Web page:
Lowell decided to stop thinking about it as he drove to meet his wife to drop off the items. He turned the radio to KCRW. 'Morning Becomes Eclectic" had given way to NPR's Day to Day. Lowell didn't believe that NPR and PBS should be partially funded with tax dollars (they were, after all, conduits for the Democrats to foist their ideas on an unsuspecting public) yet more and more often he found himself turning to those channels. At least no one was screaming on this channel and he was tired of hearing the same music over and over on the other FM stations.

As he listened he pulled his car into the drive thru at a McDonald’s restaurant. As he sat in the car a few minutes later looking at the Big Mac he had purchased that same cold feeling from the visit to Wal-Mart returned. The sandwich didn’t look like the same one pictured on the side of the semi-trailer that was unloading materials into the back of the store. He wondered how it was this sandwich cost less today then he remembered it costing nearly thirty years ago.

That cold feeling was stronger now and Lowell did something he couldn’t remember ever doing before. Despite the fact he had just purchased the thing he stuffed it back into the bag with the freedom fries and tossed it into a trash can he pulled the car next to. He then drove to nearby West Hollywood to the Whole Foods Market and went inside to the salad bar.

Sitting on a stool at a small round table near the checkout stands Lowell enjoyed his salad. As his hunger gave gradually to satiation he turned and took notice of the table next to his. A young man about 28 was sitting listening to an ipod and reading a L.A. Times article about the shrinking number of fish off the coast of the southland. Lowell had read it himself earlier that day and found it somewhat disturbing. Ultimately, he brushed it off as just another indication that the L.A. Times was a liberal rag. When the young man next to him noticed him looking and gave him a polite smile Lowell wanted to mention that the Times was probably just hyperventilating about a problem some lefty was imagining but instead he didn’t say anything and simply nodded back.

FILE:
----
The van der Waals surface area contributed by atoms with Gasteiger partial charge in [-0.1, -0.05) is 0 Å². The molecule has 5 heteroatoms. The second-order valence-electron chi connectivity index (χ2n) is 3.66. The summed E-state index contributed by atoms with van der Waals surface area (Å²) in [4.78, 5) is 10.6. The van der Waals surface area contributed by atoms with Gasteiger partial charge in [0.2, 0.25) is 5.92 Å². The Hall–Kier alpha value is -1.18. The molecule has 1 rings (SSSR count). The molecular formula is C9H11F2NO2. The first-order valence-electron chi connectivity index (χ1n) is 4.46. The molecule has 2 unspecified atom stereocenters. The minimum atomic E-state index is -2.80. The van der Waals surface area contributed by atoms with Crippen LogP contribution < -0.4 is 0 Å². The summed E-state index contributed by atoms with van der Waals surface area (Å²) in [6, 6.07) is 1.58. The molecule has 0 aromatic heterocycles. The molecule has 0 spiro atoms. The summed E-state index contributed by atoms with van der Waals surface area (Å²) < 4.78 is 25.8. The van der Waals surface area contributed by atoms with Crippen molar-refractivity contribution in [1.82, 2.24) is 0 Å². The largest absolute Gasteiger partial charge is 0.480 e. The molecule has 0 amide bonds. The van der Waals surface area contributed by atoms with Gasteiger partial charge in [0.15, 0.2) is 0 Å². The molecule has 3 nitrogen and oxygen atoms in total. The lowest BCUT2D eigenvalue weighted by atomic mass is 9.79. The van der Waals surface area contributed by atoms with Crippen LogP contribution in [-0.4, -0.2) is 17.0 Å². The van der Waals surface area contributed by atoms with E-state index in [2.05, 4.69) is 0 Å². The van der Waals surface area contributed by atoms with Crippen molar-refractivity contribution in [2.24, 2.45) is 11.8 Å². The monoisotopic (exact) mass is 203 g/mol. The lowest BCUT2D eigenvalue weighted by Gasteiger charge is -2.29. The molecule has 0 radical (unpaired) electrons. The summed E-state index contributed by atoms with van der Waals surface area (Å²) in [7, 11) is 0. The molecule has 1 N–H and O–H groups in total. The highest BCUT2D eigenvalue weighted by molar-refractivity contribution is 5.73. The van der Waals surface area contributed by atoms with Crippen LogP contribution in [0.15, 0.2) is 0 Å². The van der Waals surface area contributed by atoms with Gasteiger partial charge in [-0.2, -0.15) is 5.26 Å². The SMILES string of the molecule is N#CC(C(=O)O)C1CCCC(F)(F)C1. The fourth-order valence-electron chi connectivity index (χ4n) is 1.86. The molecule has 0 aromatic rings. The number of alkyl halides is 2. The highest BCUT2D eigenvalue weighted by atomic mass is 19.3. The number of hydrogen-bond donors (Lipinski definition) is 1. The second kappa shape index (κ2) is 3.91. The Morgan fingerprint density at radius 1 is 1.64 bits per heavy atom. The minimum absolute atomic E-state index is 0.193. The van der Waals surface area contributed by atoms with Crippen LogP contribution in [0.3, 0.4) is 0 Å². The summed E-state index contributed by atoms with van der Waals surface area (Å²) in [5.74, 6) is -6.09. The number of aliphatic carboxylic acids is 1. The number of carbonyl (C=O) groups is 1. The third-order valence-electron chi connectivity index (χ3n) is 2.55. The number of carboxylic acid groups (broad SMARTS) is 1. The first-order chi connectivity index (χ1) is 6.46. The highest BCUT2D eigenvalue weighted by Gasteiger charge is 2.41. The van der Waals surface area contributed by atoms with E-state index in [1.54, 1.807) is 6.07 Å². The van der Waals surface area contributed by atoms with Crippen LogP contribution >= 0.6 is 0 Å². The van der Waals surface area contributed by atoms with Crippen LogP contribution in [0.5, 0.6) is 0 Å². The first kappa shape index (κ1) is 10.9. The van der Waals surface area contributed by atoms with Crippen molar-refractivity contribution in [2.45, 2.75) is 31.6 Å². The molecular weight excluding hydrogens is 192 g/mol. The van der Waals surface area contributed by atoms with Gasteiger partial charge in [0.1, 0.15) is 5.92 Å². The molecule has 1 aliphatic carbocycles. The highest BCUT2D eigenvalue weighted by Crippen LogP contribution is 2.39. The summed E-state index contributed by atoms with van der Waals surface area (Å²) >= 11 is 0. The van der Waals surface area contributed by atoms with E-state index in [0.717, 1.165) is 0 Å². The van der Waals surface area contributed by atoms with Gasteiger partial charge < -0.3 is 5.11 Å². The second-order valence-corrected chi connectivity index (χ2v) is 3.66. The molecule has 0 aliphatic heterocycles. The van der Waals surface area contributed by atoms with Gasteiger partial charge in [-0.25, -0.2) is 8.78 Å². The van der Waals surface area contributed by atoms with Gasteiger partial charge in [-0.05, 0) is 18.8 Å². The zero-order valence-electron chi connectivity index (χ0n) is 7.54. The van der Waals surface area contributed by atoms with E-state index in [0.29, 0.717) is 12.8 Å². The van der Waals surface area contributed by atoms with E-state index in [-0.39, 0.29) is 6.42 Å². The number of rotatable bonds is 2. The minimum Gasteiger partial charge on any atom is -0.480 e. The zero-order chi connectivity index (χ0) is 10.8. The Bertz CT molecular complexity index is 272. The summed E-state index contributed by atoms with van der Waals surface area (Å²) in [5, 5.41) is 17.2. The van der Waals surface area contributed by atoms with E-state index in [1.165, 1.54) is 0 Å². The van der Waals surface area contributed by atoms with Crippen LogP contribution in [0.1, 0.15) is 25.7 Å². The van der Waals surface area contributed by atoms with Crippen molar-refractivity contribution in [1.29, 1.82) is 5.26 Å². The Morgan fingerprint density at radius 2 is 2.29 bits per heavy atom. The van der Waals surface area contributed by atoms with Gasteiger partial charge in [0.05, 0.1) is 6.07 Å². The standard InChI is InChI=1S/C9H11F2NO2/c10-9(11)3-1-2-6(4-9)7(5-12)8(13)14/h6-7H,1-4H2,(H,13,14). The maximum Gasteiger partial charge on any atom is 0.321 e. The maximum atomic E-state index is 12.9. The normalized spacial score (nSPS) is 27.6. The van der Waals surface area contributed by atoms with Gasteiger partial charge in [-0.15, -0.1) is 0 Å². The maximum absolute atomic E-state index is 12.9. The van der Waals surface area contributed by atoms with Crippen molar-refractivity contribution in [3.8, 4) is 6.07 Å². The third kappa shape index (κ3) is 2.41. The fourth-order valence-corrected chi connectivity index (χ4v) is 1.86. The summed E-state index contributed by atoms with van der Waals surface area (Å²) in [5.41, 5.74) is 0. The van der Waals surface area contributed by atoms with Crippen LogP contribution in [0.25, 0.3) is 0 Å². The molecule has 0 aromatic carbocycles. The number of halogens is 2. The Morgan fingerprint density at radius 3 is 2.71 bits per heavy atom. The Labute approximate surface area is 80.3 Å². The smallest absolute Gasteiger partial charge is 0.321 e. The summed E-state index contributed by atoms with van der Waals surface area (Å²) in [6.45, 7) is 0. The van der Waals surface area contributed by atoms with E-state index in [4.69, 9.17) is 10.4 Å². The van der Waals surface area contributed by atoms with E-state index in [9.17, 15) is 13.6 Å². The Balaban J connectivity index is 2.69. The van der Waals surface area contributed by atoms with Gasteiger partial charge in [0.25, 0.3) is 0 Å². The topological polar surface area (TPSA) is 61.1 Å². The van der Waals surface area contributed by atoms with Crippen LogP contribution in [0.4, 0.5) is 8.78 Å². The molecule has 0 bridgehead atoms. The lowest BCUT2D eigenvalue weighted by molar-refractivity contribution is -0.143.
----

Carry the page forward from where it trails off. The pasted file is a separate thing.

At Costco Lowell was in the produce section when it happened. What if it was true? What if I was wrong? What if Bush was wrong? All three thoughts hit Lowell at once as he loaded a box of vine ripened tomatoes into the basket setting them next to the Mozzarella Fresca he would serve them with later that night. He and his wife were hosting two other couples active in the local Republican party for some appetizers and conversation. Would they be able to tell? Tell what, Lowell thought, I haven’t done anything wrong.

Lowell drove towards the house with the radio off. He smiled as he waved to his wife while pulling into the driveway. He felt better now that he was home. The nagging thoughts from earlier began to recede, although not entirely. Something had changed in Lowell’s life this day and as he carried the items he purchased at Costco into the house he would never imagine where that change would lead him in the future.”

In the next excerpt, Lowell purchases a hybrid Toyota and votes for a tax increase to expand public transportation.


Posted by Ghost of Christmas Yet to Come

Saturday, July 23, 2005 2:41:00 PM  
Anonymous Anonymous said...

Dear Ghost: LOL! Don't get too hopeful, however . . . .


Posted by The Hedgehog

Sunday, July 24, 2005 4:14:00 AM  
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Friday, September 30, 2005 8:08:00 PM